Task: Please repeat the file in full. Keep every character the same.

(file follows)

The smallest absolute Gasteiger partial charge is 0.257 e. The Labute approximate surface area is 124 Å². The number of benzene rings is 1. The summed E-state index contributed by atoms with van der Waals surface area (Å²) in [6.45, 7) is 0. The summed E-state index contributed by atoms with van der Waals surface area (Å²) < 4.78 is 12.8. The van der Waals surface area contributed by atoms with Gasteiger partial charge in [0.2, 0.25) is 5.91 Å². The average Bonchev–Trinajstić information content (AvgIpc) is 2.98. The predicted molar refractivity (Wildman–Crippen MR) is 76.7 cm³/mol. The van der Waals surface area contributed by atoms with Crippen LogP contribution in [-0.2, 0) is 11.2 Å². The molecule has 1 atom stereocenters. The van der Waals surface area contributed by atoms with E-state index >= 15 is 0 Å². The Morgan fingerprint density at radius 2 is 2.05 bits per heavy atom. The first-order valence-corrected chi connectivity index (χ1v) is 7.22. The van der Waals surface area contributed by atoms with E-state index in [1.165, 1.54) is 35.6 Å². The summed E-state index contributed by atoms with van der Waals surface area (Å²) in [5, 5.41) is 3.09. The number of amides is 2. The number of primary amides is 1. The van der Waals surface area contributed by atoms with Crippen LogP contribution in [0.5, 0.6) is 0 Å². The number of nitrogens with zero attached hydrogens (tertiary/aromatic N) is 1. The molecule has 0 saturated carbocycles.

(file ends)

The smallest absolute Gasteiger partial charge is 0.257 e. The Labute approximate surface area is 124 Å². The number of benzene rings is 1. The summed E-state index contributed by atoms with van der Waals surface area (Å²) in [6.45, 7) is 0. The summed E-state index contributed by atoms with van der Waals surface area (Å²) < 4.78 is 12.8. The van der Waals surface area contributed by atoms with Gasteiger partial charge in [0.2, 0.25) is 5.91 Å². The average Bonchev–Trinajstić information content (AvgIpc) is 2.98. The predicted molar refractivity (Wildman–Crippen MR) is 76.7 cm³/mol. The van der Waals surface area contributed by atoms with Crippen LogP contribution in [-0.2, 0) is 11.2 Å². The molecule has 1 atom stereocenters. The van der Waals surface area contributed by atoms with E-state index >= 15 is 0 Å². The Morgan fingerprint density at radius 2 is 2.05 bits per heavy atom. The first-order valence-corrected chi connectivity index (χ1v) is 7.22. The van der Waals surface area contributed by atoms with E-state index in [1.165, 1.54) is 35.6 Å². The summed E-state index contributed by atoms with van der Waals surface area (Å²) in [5, 5.41) is 3.09. The number of amides is 2. The number of primary amides is 1. The van der Waals surface area contributed by atoms with Crippen LogP contribution in [0.5, 0.6) is 0 Å². The number of nitrogens with zero attached hydrogens (tertiary/aromatic N) is 1. The molecule has 0 saturated carbocycles.